The present invention also provides kits for enhancing disease resistance in a plant. The kit comprises a construct comprising a promoter operably linked to a nucleic acid of the present invention and instructions for producing a transgenic cell using the construct.

The present invention also provides promoters. In one aspect, the invention provides isolated nucleic acid molecules for regulating expression of genes in transformed plant cells. The nucleic acid molecule comprises a segment of a gene encoding a RB gene from a plant species. In other embodiments, the nucleic acid molecule will comprise a segment of a gene encoding a RGA1, RGA3, or RGA4 gene. The segment commences at a location about 2500, preferably about 2000, bases upstream from a transcription initiation site of the gene and ends at a location about 250 bases downstream from the transcription initiation site. In one embodiment, the plant species is selected from the Solanaceae or Solanum species. In one aspect, the plant species is S. tuberosum. In one embodiment, the nucleic acid molecule controls expression of the RB, RGA1, RGA3, or RGA4 gene. In one aspect, the nucleic acid molecule is isolated from a gene having a coding sequence at least 70% identical to SEQ ID NO:7.

The present invention also provides fragments of an isolated nucleic acid molecule for regulating expression of genes in transformed plant cells. The fragments comprises a segment of a gene encoding a RB gene from a plant species. In other embodiments, the fragments will comprise a segment of a gene encoding a RGA1, RGA3, or RGA4 gene. In one aspect, the fragment comprises a segment commencing at about 2500, preferably about 2000, bases upstream from the transcription initiation site and terminating about 25 bases downstream from the transcription initiation site. In another aspect the fragment comprises a segment located between about 25 and 250 bases downstream from the transcription initiation site. The fragment is capable of increasing promoter activity of homologous or heterologous promoters.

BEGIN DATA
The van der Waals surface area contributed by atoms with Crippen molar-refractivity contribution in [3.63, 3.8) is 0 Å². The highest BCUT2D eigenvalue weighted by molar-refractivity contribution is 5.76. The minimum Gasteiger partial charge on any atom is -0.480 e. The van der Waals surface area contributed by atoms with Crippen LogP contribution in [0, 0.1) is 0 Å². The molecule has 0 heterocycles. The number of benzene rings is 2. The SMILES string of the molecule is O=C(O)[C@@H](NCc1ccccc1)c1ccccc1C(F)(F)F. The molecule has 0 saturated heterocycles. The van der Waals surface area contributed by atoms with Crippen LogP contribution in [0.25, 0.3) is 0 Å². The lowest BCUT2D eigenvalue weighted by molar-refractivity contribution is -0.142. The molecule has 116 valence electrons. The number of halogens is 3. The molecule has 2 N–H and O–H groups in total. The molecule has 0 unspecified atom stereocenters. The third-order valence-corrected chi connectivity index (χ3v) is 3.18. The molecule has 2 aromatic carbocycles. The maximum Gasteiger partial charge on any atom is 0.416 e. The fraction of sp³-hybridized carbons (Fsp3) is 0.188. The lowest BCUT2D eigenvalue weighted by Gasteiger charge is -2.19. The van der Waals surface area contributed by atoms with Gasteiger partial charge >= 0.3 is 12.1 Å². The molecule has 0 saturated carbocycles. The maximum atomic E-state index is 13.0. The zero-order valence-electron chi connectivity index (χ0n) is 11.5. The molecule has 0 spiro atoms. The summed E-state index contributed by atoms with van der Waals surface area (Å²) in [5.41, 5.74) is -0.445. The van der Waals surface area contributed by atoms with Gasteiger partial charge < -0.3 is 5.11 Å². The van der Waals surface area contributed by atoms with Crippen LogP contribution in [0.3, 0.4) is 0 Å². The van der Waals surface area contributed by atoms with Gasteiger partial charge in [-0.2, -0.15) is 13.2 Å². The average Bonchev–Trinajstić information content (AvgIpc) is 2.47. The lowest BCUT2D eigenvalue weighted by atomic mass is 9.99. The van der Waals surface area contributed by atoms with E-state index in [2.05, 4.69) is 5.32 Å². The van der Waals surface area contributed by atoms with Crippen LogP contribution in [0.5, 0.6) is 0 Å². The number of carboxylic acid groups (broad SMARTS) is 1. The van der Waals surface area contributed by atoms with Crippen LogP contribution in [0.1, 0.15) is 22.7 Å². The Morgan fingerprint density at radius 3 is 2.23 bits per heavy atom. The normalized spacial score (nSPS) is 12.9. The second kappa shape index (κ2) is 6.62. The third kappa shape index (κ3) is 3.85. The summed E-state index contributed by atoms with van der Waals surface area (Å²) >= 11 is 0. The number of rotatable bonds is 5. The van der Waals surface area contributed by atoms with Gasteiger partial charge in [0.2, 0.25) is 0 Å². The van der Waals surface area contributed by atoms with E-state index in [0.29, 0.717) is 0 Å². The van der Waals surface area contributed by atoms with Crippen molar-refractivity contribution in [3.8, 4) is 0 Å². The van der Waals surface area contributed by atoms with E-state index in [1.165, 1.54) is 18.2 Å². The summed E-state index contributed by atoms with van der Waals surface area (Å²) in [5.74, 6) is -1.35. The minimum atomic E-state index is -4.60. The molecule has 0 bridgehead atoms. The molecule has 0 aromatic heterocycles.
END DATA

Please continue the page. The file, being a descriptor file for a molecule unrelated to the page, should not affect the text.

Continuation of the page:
The present invention also provides isolated nucleic acid molecules for regulating expression of genes in transformed plant cells, which comprises a segment of a gene encoding a RB gene from a plant species. In other embodiments, the nucleic acid molecule will comprise a segment of a gene encoding a RGA1, RGA3, or RGA4 gene. The segment comprises a 3′ untranslated region commencing at a stop codon for the gene's coding sequence, and ending at a location about 5900 bases downstream from the gene's transcription initiation site. In one embodiment, the plant species is selected from the Solanaceae or Solanum species. In one aspect, the plant species is S. tuberosum. In one embodiment, the nucleic acid molecule controls expression of the RB gene. In one aspect, the nucleic acid molecule is isolated from a gene having a coding sequence at least 70% identical to SEQ ID NO:7.